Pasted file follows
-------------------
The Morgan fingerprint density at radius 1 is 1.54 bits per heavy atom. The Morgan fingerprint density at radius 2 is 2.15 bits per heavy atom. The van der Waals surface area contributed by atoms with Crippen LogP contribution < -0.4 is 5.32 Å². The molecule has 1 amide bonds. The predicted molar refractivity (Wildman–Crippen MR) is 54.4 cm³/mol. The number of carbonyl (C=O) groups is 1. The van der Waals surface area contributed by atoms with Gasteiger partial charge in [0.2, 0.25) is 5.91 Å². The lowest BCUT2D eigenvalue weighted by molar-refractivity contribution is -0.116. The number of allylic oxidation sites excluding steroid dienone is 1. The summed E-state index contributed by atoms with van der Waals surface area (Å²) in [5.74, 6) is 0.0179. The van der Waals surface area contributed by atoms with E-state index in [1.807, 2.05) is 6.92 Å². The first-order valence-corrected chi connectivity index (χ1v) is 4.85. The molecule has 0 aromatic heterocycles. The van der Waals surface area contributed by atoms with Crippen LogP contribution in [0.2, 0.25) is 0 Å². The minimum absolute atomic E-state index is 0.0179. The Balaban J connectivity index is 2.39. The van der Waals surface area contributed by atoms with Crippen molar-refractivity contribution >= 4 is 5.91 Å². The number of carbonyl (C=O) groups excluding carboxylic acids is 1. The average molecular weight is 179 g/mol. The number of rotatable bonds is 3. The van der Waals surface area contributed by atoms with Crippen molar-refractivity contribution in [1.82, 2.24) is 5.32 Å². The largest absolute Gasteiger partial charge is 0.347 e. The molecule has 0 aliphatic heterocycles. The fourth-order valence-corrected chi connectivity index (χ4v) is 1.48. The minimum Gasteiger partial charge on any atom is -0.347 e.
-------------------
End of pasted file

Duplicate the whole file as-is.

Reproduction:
The Morgan fingerprint density at radius 1 is 1.54 bits per heavy atom. The Morgan fingerprint density at radius 2 is 2.15 bits per heavy atom. The van der Waals surface area contributed by atoms with Crippen LogP contribution < -0.4 is 5.32 Å². The molecule has 1 amide bonds. The predicted molar refractivity (Wildman–Crippen MR) is 54.4 cm³/mol. The number of carbonyl (C=O) groups is 1. The van der Waals surface area contributed by atoms with Gasteiger partial charge in [0.2, 0.25) is 5.91 Å². The lowest BCUT2D eigenvalue weighted by molar-refractivity contribution is -0.116. The number of allylic oxidation sites excluding steroid dienone is 1. The summed E-state index contributed by atoms with van der Waals surface area (Å²) in [5.74, 6) is 0.0179. The van der Waals surface area contributed by atoms with E-state index in [1.807, 2.05) is 6.92 Å². The first-order valence-corrected chi connectivity index (χ1v) is 4.85. The molecule has 0 aromatic heterocycles. The van der Waals surface area contributed by atoms with Crippen LogP contribution in [0.2, 0.25) is 0 Å². The minimum absolute atomic E-state index is 0.0179. The Balaban J connectivity index is 2.39. The van der Waals surface area contributed by atoms with Crippen molar-refractivity contribution >= 4 is 5.91 Å². The number of carbonyl (C=O) groups excluding carboxylic acids is 1. The average molecular weight is 179 g/mol. The number of rotatable bonds is 3. The van der Waals surface area contributed by atoms with Crippen molar-refractivity contribution in [1.82, 2.24) is 5.32 Å². The largest absolute Gasteiger partial charge is 0.347 e. The molecule has 0 aliphatic heterocycles. The fourth-order valence-corrected chi connectivity index (χ4v) is 1.48. The minimum Gasteiger partial charge on any atom is -0.347 e.